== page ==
By Kate Kearns
A light flurry blends against silver-aged cedar shingles.
Morning wants its accustomed warmth.
The curtain moves a little with the draft,
and a square of red light breathes on the wall.
The cat extends the windowsill, each hair ember-tipped.
Who can sleep in all this damned quiet?
Early winter presses, hand over frozen hand,
through invisible cracks.
Just there, on the other side of solitude,
drowsy love’s comfort.
In the yard, the peonies, petal-heavy on slender stems,
arc toward the ground and stretch into shortening days.
They’ll go the way the lilacs went – dry, straight, reaching
for nothing – and shrivel to fists below the frost.
Loss and joy are two needles on the same pine –
doubt, too, and grace.
PRAISE FOR HOW TO LOVE AN INTROVERT:
“From this little book’s opening poem, ‘Genesis,’ in which ‘the word insists upon itself,’ to its closing poem’s imperative, ‘Tell it like the scrape of the match before it’s burned up,’ How to Love an Introvert quietly celebrates the tidal cycles of human grief and resilient joy. Kate Kearns creates a Maine landscape of human loves–mother, husband, daughter, father, sister—a register made in iambic waves as they touch her shore.”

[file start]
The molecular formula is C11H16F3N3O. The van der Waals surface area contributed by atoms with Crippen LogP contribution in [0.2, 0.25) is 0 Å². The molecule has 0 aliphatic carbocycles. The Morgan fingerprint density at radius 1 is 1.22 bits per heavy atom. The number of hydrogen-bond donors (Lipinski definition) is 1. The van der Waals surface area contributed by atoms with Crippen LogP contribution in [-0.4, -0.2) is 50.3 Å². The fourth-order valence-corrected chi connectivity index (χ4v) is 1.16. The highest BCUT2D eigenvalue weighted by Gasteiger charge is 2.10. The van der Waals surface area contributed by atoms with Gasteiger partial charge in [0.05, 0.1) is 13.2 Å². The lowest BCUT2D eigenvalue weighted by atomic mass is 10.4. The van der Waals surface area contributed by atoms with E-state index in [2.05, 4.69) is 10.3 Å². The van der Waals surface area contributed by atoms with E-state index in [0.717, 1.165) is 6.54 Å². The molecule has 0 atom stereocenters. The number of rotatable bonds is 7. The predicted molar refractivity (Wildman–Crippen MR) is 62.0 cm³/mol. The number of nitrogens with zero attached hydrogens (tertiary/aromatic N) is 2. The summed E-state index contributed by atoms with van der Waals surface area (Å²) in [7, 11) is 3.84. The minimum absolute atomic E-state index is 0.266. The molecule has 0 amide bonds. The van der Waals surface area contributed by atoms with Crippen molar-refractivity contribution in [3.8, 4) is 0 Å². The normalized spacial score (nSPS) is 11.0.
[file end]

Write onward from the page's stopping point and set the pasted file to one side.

Janet Sylvester, author of That Mulberry Wine, The Mark of Flesh, and Visitor at the Gate
“I look through those who look through me,” says the transparent speaker of “Window,” one of the twenty clear-eyed and lapidary lyrics in Kate Kearns’s debut chapbook, How to Love an Introvert. As a lyric poet must, Kearns thinks in images. She also feels on her pulses the subtlest insinuations between people and nature, from “the hollering sea” to “the curtain [that] moves a little with the draft.” We recognize a devotion to, and kinship with, Elizabeth Bishop in these poems, made explicit in the superb homage, “Leaving Samambaia.” But Bishop’s salutary influence undergoes an alchemical change, Kearns bringing her own brand of poignant intimacy to perceptions that are fresh, eccentric, and often beautiful. And no one can hear the expert free-verse cadences in a poem like “In the Grey” without thinking, this poet’s ear is as fine and refined as her eye.
Steven Cramer, author of Goodbye to the Orchard and Clangings.